The fourth industrial revolution has ushered in a new wave of technology-based living, which is growing rapidly day by day – but some say that it could lead to a dark future for the world. Unless you are passionate about technology and the economy, you may have not noticed the major ways in which society is changing, and why the fourth wave is so special. The UK government has said that the fourth industrial revolution is “characterised by a fusion of technologies” – namely artificial intelligence and biotechnologies, which they say has the “power to reshape almost every sector in every country.”

To realise the full potential of where we are as a society today, it is best to look at what has unfolded before.

The first industrial revolution started in Britain during the 18th century. It began with the process of moving away from an agricultural and handcrafted economy. Instead, the economical focus became one where wealth became based on industry – enterprises or organisations that produce or supply goods, services, or sources of incomes – and machine manufacturing. It can only be described as the ultimate upgrade to the way that Britain had lived before, and it kickstarted everything that we know about technology and industrial services today. Although Britain was the pioneer, the rest of the world soon followed.

During that first industrial revolution, British workers moved from handweaving textiles, to working in cotton mills – thus began mass production. It could be argued that the majority of our British economy – in fact the global economy – relies on mass production. Britain also began to make use of iron and steel during that first wave, and they also discovered new energy sources such as coal. This led to the creation of the steam engine, electricity, petroleum, and other resourceful inventions. It sped up the pace of a life that was usually a bit dull, restrictive and slow, up until that point. New machines were also invented and the factory system – another key on which a large majority of our economy still relies.

The second industrial revolution was a step-up from the first – during the 19th and 20th century, Britain began to utilise natural and synthetic materials such as plastic, and they discovered more energy sources. Although we have come to discover how harmful single-use plastics can be today – this was a massive development for humanity when it was first created. Furthermore, ‘top’ nations such as Britain began to move from mass production by hand, to automatized production, which produced important materials such as weaponry.  This provided a sense of economic freedom, as these technological shifts provided several jobs – from the factory line worker to the ‘big boss’. An example is the famous Henry Ford, who created and produced the famous Ford cars.

The third/fourth industrial revolutions are where it gets a bit tricky – experts continue to argue about whether we are currently in the third or fourth revolution. Whatever you believe, experts do agree on one thing – the fact that the creation of the internet marked the start of life as we now know it. The invention of the most powerful network permanently shifted nations from high-level manufacturing and producing, and even being technologically based – to being digitally based. A clear example of this is our reliance on digital technologies, especially during the current pandemic – some will argue that the pandemic has led to increased digital reliance, but it also shows how ready we were to do so.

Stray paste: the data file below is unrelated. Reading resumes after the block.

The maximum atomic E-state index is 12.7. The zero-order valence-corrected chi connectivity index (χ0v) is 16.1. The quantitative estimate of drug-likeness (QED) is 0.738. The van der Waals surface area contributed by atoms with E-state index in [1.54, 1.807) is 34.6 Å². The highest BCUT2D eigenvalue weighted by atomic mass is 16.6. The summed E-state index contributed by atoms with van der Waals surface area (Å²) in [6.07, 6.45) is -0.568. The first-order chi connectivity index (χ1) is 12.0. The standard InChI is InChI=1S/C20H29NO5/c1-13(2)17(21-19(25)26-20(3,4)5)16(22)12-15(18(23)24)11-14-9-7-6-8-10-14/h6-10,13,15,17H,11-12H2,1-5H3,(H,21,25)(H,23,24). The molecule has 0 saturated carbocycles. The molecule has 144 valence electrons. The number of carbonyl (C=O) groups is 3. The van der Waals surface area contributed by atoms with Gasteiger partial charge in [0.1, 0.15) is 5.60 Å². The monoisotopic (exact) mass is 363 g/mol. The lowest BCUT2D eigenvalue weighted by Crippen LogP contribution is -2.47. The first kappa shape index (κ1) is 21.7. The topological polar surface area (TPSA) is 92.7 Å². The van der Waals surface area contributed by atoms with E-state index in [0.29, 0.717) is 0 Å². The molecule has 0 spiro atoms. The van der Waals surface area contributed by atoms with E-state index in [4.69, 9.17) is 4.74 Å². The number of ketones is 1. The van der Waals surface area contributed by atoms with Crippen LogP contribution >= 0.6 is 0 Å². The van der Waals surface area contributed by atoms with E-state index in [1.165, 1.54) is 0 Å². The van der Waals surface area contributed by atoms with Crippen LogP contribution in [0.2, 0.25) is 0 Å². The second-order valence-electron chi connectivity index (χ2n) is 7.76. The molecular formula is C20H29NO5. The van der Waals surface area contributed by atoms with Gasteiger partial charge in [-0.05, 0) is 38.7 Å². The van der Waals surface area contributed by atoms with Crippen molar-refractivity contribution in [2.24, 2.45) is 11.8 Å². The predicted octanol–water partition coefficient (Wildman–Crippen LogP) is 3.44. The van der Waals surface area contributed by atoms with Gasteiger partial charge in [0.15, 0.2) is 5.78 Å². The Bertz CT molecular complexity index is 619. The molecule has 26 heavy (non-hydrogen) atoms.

The economist describes this best – “the old way of making things involved taking lots of parts and screwing or welding them together. Now a product can be designed on a computer…” This is a gain for Britain and the rest of the world. The online shift has meant that possibilities are endless, and creativity has virtually no limits – for example, a person who dreams of owning their own shop, but struggles to rent out space, can start an online shop in the comfort of their very own home. Instead of factory workers, we see IT specialists, designers, marketing and media staff, and the like. The rise of new crypto technologies – new currencies such as Bitcoin, and opportunities to own stocks and shares in a variety of company, suggests that wealth is becoming more accessible.

Technological development has always signalled a revolution historically; the smartphone that you hold in your hand, and the computer you work on – the car that you drive and the smart meter that you use – they can all be traced back to that first revolutionary wave. This hasn’t changed.

However, we do know that the benefits of the industrial revolutionary wave that we are living in are sadly, not experienced by all – socioeconomic factors play a large part. Many suffered as factory workers during the first and second revolutions – with poor pay, bad conditions and even child labour – and we may not be as far removed from that today. Furthermore, the reduction of human hands at work means fewer jobs or jobs that are difficult for everyone to attain. There is also the threat of data mismanagement as more and more people share their lives online.

However, there may be much to look forward to as we increase in productivity and efficiency – possibilities could be endless, and hopefully, we will live in a world where everyone begins to benefit.

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Courtney Carr is a freelance journalist who first began writing for media outlets at age 14, after experiencing and documenting the Tottenham Riots (2011). She is passionate about uncovering hidden stories, championing justice and enjoys singing, dancing and gaming.

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